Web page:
FoBoT

yes, it is a $41,000 Prius, Toyota makes a $23,000 Hybrid, 10 years later GM makes a copy for twice the price. who says GM isn't AWESOME!!


im4GMG

The Volt is a "hybrid" in so far as it uses two sources of energy—battery and gas engine—but it's being marketed as an "extended-range EV" because people like the detractors posting here will otherwise miss the point.

Plug-in hybrids that are currently under development like the Prius or Escape plug-ins work more like traditional "hybrids," in which at low speeds and low rates of acceleration, these cars can run on electric power only, but otherwise the gas motor is the primary motivator with the electric motor providing assistance, regardless of the battery's state of charge.

Volt drives at any speed and any rate of acceleration on electric power only for the first 25-50 miles. Once the battery is depleted, the engine turns on. Whether it just provides charging or also mechanically assists the electric motor seems to me irrelevant (aside from marketing).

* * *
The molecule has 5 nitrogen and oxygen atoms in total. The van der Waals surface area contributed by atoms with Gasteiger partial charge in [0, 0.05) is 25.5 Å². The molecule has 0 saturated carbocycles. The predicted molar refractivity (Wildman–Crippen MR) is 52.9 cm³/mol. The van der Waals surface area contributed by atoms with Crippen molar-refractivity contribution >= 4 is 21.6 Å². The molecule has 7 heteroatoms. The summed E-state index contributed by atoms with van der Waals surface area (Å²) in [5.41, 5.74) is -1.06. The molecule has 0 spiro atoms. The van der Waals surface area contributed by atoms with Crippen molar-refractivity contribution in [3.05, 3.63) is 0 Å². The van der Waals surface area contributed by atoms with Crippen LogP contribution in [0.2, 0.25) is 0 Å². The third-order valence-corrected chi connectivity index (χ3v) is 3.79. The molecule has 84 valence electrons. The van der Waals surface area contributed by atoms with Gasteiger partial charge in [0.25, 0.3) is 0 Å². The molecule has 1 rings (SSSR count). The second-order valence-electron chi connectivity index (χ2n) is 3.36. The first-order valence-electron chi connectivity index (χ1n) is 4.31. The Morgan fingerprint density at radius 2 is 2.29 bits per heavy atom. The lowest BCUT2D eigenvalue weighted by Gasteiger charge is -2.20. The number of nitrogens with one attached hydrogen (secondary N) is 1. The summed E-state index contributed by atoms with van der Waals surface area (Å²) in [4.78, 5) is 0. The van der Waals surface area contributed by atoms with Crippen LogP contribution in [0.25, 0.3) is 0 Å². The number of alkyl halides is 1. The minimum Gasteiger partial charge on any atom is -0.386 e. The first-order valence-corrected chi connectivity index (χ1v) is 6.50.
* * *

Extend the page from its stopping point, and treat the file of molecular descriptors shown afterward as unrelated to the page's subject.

Amuro Ray

The world isn't coming to an end, 'coz there's the Nissan Leaf.

JW, it IS somewhat of a less vehicle 'coz GM itself has marketed itself to be sthg that it really is NOT from the get-go! Sure car fans know, but most of the general public don't! The only info they can rely on is exactly what GM has told them (cars.com may have such info, but I bet that there are a lot of people who don't know anythg 'bou cars.com, which is why u've to advertise your site on TV!). This is essentially deceptive marketing (compare the statements GM has made 'bou Volt to today's news release) - except for the fact that Volt is NOT available for sale yet.
http://legal-dictionary.thefreedictionary.com/Deceptive+marketing
A lot of people bash the Volt not 'coz it's GM, as I've stated in other post, but the wrongful representation of what it can do as an EV from GM's own press release, and then try to justify its own statement by, instead of supporting its own R&D's results, putting down its competitors. There are those, and there are MANY of those, who really try to contribute to the green movement, and thought that this is way better than a Prius 'coz it is supposed to be zero emission under GM's own words for daily commute. Imagine what they will think if they buy a Volt 'coz of its lies...